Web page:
HP ProLiant MicroServer owners' thread

Discussion in 'SSDs & Data Storage' started by ahmhardforumahm, Oct 22, 2010.

  1. AbRASiON

    AbRASiON Limp Gawd

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    Has anyone used a port multiplier in the Microserver?
    I'd love to keep the current quantity of storage I've got but add a cheap SSD as the C: somehow. Is this even possible? I'd plan to 'replicate' the onboard SATA port or the ESATA port, not the regular hotplug ports.

    http://www.newegg.com/Product/Product.aspx?Item=N82E16816124049
    http://www.ebay.com.au/itm/Syba-2-P...34993944?pt=AU_Components&hash=item484d53f818

    I'm reading the newegg comments here and they keep mentioning RAID, is this a requirement of multiplied ports? I can't just have them as multiple disks hanging off a SATA port?
    Has anyone done this with the microserver? I'm sure I could fit in an SSD, just.

    Poor little PSU would be a bit angry though, USB3 card (requires FDD power) , extra video card, 8gb of ram, 6 3.5" HDD's, a port multiplier (requires FDD power) and finally an SSD

    Still,.......... - anyone got experience / comments with port multipliers on the N54L?
     
  2. bluefull

    bluefull n00b

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    I just want to add that I own a N36L Microserver which came with a 200W PSU. After about 6 months, the fan in the PSU started making unbearably loud grinding noises. Damn thing sounds downright angry. HP did a replacement. Now less than a year after, the PSU fan is behaving the same way on the replacement.

    I see several other threads online regarding this issue and someone posted here that they found a suitable replacement with a Papst fan.

    Personally, I am looking at outright replacing the PSU. The out of warranty replacement cost on the PSU from HP is ridiculous, might as well buy a new server instead. Besides, I got a replacement and the same issue eventually developed.

    Has anyone tried the PicoPSU with these Microservers? I'm just running a basic file/media server, 5x2TB green drives and an ssd ubuntu server boot drive. No raid, no video card or anything else.
     
  3. pwrusr

    pwrusr 2[H]4U

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  4. bluefull

    bluefull n00b

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  5. bluefull

    bluefull n00b

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    Thanks, I pulled out the PSU and while the width and height seem to be about right, the Seasonics are too long. The Microserver PSU is about 6" in length. The Seasonic is 7.5" which would fit the compartment but then the PSU cable wouldn't fit.

    I may have to look at replacing the PSU fan first and then maybe look at something like the PicoPSU.

    An out of warranty replacement from HP costs $172 for the PSU but really it's only the fan that's the problem. Poor quality.
     
  6. bluefull

    bluefull n00b

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    Assuming there is suitable fan replacement with a 3-pin connector, I'm guessing you could use a 2 pin to 3 pin (Type D is it?) adapter cable. Then attach the fan and Zalman Fan Mate.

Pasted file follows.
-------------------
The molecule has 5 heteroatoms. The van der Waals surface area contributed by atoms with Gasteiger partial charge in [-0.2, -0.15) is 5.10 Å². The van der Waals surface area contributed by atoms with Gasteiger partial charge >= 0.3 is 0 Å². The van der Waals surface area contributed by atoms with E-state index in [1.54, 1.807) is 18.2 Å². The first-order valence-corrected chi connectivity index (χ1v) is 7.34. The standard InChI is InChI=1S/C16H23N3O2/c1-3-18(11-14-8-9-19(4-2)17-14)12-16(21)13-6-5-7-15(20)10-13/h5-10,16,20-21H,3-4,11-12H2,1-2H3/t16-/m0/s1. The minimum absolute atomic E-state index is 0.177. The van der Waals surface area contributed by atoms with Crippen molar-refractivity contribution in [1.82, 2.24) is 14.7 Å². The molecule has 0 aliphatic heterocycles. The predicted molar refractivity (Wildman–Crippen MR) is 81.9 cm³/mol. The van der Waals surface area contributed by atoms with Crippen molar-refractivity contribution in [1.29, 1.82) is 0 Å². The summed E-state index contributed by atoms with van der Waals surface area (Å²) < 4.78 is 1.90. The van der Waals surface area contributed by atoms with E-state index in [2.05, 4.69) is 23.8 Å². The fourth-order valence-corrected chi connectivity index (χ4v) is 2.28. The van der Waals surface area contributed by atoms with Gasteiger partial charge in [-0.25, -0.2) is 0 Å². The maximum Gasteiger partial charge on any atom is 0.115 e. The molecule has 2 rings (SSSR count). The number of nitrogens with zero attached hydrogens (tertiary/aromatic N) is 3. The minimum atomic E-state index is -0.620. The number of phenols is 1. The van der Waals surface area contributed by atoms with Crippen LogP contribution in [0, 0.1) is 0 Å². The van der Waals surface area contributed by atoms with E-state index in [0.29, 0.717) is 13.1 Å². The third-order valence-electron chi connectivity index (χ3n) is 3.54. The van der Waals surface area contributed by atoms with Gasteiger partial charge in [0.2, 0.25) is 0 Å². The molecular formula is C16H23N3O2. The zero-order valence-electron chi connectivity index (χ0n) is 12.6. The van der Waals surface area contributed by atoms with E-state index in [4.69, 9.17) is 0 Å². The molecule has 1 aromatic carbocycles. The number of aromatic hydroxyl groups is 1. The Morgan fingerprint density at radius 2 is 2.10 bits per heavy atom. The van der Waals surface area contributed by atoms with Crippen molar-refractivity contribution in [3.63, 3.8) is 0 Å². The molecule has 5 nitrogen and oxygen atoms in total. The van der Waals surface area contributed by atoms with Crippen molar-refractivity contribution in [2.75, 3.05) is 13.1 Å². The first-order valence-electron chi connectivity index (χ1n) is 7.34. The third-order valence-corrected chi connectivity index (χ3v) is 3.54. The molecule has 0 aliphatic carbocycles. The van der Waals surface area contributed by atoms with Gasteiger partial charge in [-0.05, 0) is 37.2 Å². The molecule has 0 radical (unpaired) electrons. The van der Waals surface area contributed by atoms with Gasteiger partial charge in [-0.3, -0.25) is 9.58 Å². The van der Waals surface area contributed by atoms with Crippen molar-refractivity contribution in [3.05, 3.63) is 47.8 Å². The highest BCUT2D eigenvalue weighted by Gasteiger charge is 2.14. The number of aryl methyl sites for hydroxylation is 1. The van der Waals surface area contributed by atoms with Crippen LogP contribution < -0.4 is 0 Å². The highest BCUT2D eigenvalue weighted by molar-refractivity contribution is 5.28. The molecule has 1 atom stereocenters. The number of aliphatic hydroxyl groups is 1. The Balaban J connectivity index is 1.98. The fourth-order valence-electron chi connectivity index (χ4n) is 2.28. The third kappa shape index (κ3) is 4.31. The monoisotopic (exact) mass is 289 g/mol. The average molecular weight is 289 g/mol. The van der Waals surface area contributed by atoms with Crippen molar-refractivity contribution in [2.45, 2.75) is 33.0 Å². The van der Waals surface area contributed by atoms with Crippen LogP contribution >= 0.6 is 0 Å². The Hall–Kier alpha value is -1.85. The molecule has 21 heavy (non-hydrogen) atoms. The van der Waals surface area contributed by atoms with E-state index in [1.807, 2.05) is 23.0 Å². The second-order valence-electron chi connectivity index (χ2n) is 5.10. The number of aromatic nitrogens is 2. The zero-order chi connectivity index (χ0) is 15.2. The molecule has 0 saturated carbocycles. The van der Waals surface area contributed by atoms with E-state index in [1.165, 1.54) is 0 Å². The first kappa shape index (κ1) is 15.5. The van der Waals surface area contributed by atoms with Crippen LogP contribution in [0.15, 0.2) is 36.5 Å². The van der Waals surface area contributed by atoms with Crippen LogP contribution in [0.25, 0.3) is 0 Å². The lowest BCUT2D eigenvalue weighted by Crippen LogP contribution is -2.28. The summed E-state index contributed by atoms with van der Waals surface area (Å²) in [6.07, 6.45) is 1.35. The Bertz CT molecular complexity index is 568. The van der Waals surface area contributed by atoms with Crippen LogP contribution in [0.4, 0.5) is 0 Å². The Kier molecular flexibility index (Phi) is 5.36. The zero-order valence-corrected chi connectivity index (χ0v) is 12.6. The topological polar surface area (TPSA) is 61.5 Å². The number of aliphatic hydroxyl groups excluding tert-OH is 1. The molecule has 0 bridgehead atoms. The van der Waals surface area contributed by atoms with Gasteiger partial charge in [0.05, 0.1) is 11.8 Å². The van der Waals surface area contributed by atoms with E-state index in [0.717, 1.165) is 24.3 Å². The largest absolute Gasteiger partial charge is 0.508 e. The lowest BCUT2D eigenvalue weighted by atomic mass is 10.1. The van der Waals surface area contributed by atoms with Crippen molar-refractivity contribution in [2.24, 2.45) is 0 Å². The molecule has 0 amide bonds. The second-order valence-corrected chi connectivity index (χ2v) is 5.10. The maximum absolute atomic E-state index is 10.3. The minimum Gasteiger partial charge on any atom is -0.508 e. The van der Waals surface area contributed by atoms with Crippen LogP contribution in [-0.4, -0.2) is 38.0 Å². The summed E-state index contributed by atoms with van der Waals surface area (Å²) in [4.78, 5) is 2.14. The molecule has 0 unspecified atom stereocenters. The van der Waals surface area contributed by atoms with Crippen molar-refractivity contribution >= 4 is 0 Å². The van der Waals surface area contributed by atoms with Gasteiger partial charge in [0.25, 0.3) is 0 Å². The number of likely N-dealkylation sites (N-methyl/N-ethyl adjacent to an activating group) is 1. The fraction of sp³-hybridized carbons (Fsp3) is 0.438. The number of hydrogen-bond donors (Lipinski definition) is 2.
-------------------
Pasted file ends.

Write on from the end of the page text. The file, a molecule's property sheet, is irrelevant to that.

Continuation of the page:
Is there a certain minimum power rating required for the fan for it to start?

    In terms of specs I know it's best to look for one that has good static pressure seeing as this is a PSU fan.
     
  7. baldmosher

    baldmosher n00b

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    Check with a power meter, picoPSU will normally handle most everyday PC tasks, bear in mind that your biggest power drain might be during boot or when at full tilt in a test situation.

    I'd be surprised if 90W picoPSU couldn't accommodate your setup but do bear in mind the cost ramps up for higher power bricks. So a smaller flexATX size standard PSU might be best (not certain the PSU is standard flexATX dimensions though)

    If I didn't have the N40L in a cupboard I'd have replaced the PSU and chassis fan a long time ago.
     
  8. pwrusr

    pwrusr 2[H]4U

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    Depending on the size of the fan itself (is it 10 or 20mm deep?) you can pick up a good replacement fan here:
    http://www.newegg.com/Product/Produ...Price=&MaxPrice=&PropertyCodeValue=3727:26520
    I think that's likely going to be the most cost effective solution.

    FWIW I'm using one of these fans in a cisco switch:
    http://www.newegg.com/Product/Product.aspx?Item=N82E16835705031
     
    Last edited: Dec 31, 2012
  9. bluefull

    bluefull n00b

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    Yeah, I think the fan replacement is the most cost effective way to go as you said. As user MillhouseVH stated much earlier in this thread, the HP original PSU fan is a T&T 4020HH12S-ND1 (40x40x20mm 12V DC sleeve bearing, 7000RPM, 8.36CFM, 31.9dBA).

    Here's is the Fan Performance Curve and data on the TopMotor from Newegg you linked (though they have the wrong dimension listed in the data table):

    [​IMG]

    The neophyte that I am, during my search for a fan replacement, I've come to understand that higher static pressure is important especially for a small PSU fan like this one faced with the PSU case obstruction. Static pressure is the ability of a fan to push air through obstructions, the greater the number, the stronger the fan.

    The higher the static pressure and CFM, the louder it gets also so I'm looking for a fine balance. Another question I have is how the input current affects the fan. Lower the input current, the easier for the fan to start up?
     
  10. pwrusr

    pwrusr 2[H]4U